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Sacrifice and Surrender

The story of Abraham and Isaac, sometimes called the Akedah or the binding of Isaac, is pivotal to the Jewish and Christian faiths. And it is raw, brutal and confounding. It is one of those stories in the Bible where how you approach Scripture is all important because if you take the story at a literal or surface level then we have a horrific story. (Fifth Sunday after Pentecost. Proper 8[13]. Genesis 22:1-14; Psalm 13; Romans 6:12-23; and Matthew 10:40-42.)

Over the years and decades of my faith life I have heard and read (and preached) a lot of perspectives that have life giving aspects but are ultimately unsatisfactory. Sermons focusing on obedience and faithfulness have some merit but still leave us with a God demanding, even if then changing His mind, murder of an innocent child to prove loyalty. And of course this story has been seen by some Christians as a prefiguring of the sacrifice of the Son of God for our sake. I also find the focus on the God who provides what is needed to have some encouragement. But mostly I remain uncomfortable and unsatisfied by the skirting around of the central image of human sacrifice.


My ongoing struggle with this story has brought me to understand this story best and most helpfully in terms of an archetypal story that describes an essential and life giving aspect of the inner faith journey. That is, every character is a part of the individual person of faith and all this drama is taking place within each of us as part of a process of spiritual growth and development. This approach borrows deeply from depth psychology (starting with Jung) and many of the mystics across faith traditions including Sufi, Jewish and Christian strands.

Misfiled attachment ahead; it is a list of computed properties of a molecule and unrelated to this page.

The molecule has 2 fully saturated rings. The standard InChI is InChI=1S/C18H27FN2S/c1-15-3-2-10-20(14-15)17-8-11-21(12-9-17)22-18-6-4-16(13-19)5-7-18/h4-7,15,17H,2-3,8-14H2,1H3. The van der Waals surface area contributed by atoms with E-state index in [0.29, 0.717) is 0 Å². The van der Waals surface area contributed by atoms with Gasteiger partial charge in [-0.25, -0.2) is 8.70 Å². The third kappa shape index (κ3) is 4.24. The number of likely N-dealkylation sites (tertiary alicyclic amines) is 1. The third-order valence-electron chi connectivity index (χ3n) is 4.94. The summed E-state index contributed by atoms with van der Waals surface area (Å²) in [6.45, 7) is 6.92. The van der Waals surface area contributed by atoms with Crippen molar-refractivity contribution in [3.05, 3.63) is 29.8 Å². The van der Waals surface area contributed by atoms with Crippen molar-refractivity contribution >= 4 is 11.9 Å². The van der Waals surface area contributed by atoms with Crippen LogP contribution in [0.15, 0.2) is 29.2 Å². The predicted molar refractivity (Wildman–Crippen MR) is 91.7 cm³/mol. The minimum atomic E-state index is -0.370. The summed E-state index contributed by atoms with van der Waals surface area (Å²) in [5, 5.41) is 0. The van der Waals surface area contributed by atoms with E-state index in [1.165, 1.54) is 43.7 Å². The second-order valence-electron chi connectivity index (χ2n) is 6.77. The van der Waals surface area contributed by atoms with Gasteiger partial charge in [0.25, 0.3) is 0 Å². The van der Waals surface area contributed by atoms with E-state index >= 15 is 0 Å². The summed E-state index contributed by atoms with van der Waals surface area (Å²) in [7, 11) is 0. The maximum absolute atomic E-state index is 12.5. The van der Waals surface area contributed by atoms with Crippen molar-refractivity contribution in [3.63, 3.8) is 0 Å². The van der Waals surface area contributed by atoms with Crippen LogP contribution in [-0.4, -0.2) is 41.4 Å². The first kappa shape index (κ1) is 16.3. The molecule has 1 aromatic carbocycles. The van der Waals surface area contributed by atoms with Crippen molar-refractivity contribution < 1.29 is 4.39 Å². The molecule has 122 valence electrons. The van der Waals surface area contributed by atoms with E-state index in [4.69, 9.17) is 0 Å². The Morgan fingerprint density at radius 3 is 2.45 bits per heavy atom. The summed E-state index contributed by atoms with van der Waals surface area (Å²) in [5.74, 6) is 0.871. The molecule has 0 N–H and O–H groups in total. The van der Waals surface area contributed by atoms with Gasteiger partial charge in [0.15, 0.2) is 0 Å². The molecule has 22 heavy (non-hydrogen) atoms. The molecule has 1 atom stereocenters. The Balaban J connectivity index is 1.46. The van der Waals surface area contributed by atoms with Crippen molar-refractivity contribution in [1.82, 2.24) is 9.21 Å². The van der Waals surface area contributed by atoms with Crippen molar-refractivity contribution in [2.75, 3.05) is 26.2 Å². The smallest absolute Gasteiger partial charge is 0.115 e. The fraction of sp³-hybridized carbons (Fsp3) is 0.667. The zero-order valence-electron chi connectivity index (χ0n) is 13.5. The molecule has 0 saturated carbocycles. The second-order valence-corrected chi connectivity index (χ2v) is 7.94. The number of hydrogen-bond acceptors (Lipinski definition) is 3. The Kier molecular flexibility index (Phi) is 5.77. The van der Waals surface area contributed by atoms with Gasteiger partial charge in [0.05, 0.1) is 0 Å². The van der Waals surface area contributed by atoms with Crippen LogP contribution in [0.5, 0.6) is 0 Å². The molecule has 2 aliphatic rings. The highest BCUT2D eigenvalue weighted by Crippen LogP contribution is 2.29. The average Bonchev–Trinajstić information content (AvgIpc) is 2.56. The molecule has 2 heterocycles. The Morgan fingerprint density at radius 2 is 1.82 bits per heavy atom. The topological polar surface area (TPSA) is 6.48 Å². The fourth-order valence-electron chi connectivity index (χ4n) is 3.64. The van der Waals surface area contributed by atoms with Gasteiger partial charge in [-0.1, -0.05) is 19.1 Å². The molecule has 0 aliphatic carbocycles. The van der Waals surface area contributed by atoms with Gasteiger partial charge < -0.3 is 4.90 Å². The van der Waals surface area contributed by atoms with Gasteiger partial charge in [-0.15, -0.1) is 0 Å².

The second lens through which I am reflecting on this story is that of an exploration of the difference between surrender and sacrifice and the assertion that it is mercy and surrender that is required not sacrifice. This strand of teaching runs throughout the Bible in the Hebrew and Christian texts.[For example in the gospel of Matthew 9:13 Jesus seems to be referring to Hosea 6:6 and the statement attributed to God that I desire mercy not sacrifices] It is also one of the great insights of pastoral psychology in particular in the area of addiction and twelve step spirituality.


So let us approach the story again. Within the person of faith is that part of us that desires union with the Holy One (we might think of as God in this story) and the process of growing in the direction of union requires that we (Abraham) detach, that we let go of our fierce attachment, to many things, ideas and relationships (Isaac) that we hold dear. This process of detachment leads us into a more intimate connection with the Holy One. While this is a very simplistic or crude description I hope you can follow what I am suggesting. Many of us would easily enough agree that some of our attachments need to be released but what about even our good attachments – our love of spouse, child, friend; our sacred philosophy of life we have developed over many painstaking reflections; our very view of ourselves and perception of God?